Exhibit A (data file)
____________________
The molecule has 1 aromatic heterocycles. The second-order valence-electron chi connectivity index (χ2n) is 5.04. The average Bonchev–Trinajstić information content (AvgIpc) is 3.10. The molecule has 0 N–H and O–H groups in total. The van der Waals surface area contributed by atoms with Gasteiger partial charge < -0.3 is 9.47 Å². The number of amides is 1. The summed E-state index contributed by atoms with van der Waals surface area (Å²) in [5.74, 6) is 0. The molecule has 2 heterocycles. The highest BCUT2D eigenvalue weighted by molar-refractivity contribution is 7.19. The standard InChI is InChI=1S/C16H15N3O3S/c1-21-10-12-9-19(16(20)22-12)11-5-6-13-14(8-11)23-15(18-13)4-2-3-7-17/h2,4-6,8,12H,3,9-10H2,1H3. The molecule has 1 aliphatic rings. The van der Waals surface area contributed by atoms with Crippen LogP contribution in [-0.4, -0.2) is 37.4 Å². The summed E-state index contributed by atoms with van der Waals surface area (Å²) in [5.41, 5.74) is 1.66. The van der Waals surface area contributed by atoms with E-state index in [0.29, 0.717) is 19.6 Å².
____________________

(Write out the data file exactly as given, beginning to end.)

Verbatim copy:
The molecule has 1 aromatic heterocycles. The second-order valence-electron chi connectivity index (χ2n) is 5.04. The average Bonchev–Trinajstić information content (AvgIpc) is 3.10. The molecule has 0 N–H and O–H groups in total. The van der Waals surface area contributed by atoms with Gasteiger partial charge < -0.3 is 9.47 Å². The number of amides is 1. The summed E-state index contributed by atoms with van der Waals surface area (Å²) in [5.74, 6) is 0. The molecule has 2 heterocycles. The highest BCUT2D eigenvalue weighted by molar-refractivity contribution is 7.19. The standard InChI is InChI=1S/C16H15N3O3S/c1-21-10-12-9-19(16(20)22-12)11-5-6-13-14(8-11)23-15(18-13)4-2-3-7-17/h2,4-6,8,12H,3,9-10H2,1H3. The molecule has 1 aliphatic rings. The van der Waals surface area contributed by atoms with Crippen LogP contribution in [-0.4, -0.2) is 37.4 Å². The summed E-state index contributed by atoms with van der Waals surface area (Å²) in [5.41, 5.74) is 1.66. The van der Waals surface area contributed by atoms with E-state index in [0.29, 0.717) is 19.6 Å².